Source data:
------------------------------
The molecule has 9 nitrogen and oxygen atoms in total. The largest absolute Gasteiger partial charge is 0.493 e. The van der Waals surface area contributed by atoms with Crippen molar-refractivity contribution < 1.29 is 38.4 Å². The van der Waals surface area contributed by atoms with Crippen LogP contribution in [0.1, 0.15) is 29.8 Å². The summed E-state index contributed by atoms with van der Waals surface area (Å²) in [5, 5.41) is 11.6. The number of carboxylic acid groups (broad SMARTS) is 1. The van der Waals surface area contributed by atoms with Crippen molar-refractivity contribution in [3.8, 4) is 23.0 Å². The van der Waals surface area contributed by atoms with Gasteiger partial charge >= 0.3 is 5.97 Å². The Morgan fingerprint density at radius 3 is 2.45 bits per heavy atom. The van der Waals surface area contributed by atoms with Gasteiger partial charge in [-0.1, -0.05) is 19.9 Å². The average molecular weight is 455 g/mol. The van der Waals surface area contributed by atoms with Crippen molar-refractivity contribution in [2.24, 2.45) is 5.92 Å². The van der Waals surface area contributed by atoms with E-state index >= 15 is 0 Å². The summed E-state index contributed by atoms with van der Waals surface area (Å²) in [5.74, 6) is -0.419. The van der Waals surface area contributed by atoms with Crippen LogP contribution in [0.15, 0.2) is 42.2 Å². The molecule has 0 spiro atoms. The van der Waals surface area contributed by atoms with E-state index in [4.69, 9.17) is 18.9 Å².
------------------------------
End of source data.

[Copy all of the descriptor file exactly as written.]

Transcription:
The molecule has 9 nitrogen and oxygen atoms in total. The largest absolute Gasteiger partial charge is 0.493 e. The van der Waals surface area contributed by atoms with Crippen molar-refractivity contribution < 1.29 is 38.4 Å². The van der Waals surface area contributed by atoms with Crippen LogP contribution in [0.1, 0.15) is 29.8 Å². The summed E-state index contributed by atoms with van der Waals surface area (Å²) in [5, 5.41) is 11.6. The number of carboxylic acid groups (broad SMARTS) is 1. The van der Waals surface area contributed by atoms with Crippen molar-refractivity contribution in [3.8, 4) is 23.0 Å². The van der Waals surface area contributed by atoms with Gasteiger partial charge >= 0.3 is 5.97 Å². The Morgan fingerprint density at radius 3 is 2.45 bits per heavy atom. The van der Waals surface area contributed by atoms with Gasteiger partial charge in [-0.1, -0.05) is 19.9 Å². The average molecular weight is 455 g/mol. The van der Waals surface area contributed by atoms with Crippen molar-refractivity contribution in [2.24, 2.45) is 5.92 Å². The van der Waals surface area contributed by atoms with E-state index >= 15 is 0 Å². The summed E-state index contributed by atoms with van der Waals surface area (Å²) in [5.74, 6) is -0.419. The van der Waals surface area contributed by atoms with Crippen LogP contribution in [0.15, 0.2) is 42.2 Å². The molecule has 0 spiro atoms. The van der Waals surface area contributed by atoms with E-state index in [4.69, 9.17) is 18.9 Å².